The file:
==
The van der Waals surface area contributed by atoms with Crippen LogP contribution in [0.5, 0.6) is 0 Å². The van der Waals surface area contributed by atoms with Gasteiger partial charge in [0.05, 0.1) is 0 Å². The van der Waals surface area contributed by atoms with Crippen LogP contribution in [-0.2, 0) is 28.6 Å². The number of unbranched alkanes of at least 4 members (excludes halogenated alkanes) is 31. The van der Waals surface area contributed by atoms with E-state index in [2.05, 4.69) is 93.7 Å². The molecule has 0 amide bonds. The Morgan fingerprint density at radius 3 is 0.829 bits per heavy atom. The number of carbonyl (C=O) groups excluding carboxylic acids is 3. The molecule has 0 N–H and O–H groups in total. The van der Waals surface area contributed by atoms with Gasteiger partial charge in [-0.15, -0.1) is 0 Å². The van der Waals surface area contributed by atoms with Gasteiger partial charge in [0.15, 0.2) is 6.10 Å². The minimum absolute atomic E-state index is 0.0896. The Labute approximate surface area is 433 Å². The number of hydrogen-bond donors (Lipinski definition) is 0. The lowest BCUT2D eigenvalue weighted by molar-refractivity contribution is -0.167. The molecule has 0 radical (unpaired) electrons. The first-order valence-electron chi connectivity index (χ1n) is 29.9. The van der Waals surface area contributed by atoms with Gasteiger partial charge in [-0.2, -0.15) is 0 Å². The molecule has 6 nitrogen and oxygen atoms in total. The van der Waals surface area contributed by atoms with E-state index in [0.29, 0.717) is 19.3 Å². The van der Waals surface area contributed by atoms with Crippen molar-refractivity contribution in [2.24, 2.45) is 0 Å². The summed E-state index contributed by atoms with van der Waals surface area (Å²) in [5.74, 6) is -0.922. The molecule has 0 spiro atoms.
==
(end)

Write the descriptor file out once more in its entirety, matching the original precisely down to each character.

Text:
The van der Waals surface area contributed by atoms with Crippen LogP contribution in [0.5, 0.6) is 0 Å². The van der Waals surface area contributed by atoms with Gasteiger partial charge in [0.05, 0.1) is 0 Å². The van der Waals surface area contributed by atoms with Crippen LogP contribution in [-0.2, 0) is 28.6 Å². The number of unbranched alkanes of at least 4 members (excludes halogenated alkanes) is 31. The van der Waals surface area contributed by atoms with E-state index in [2.05, 4.69) is 93.7 Å². The molecule has 0 amide bonds. The Morgan fingerprint density at radius 3 is 0.829 bits per heavy atom. The number of carbonyl (C=O) groups excluding carboxylic acids is 3. The molecule has 0 N–H and O–H groups in total. The van der Waals surface area contributed by atoms with Gasteiger partial charge in [-0.15, -0.1) is 0 Å². The van der Waals surface area contributed by atoms with Gasteiger partial charge in [0.15, 0.2) is 6.10 Å². The minimum absolute atomic E-state index is 0.0896. The Labute approximate surface area is 433 Å². The number of hydrogen-bond donors (Lipinski definition) is 0. The lowest BCUT2D eigenvalue weighted by molar-refractivity contribution is -0.167. The molecule has 0 radical (unpaired) electrons. The first-order valence-electron chi connectivity index (χ1n) is 29.9. The van der Waals surface area contributed by atoms with Gasteiger partial charge in [-0.2, -0.15) is 0 Å². The molecule has 6 nitrogen and oxygen atoms in total. The van der Waals surface area contributed by atoms with E-state index in [0.29, 0.717) is 19.3 Å². The van der Waals surface area contributed by atoms with Crippen molar-refractivity contribution in [2.24, 2.45) is 0 Å². The summed E-state index contributed by atoms with van der Waals surface area (Å²) in [5.74, 6) is -0.922. The molecule has 0 spiro atoms.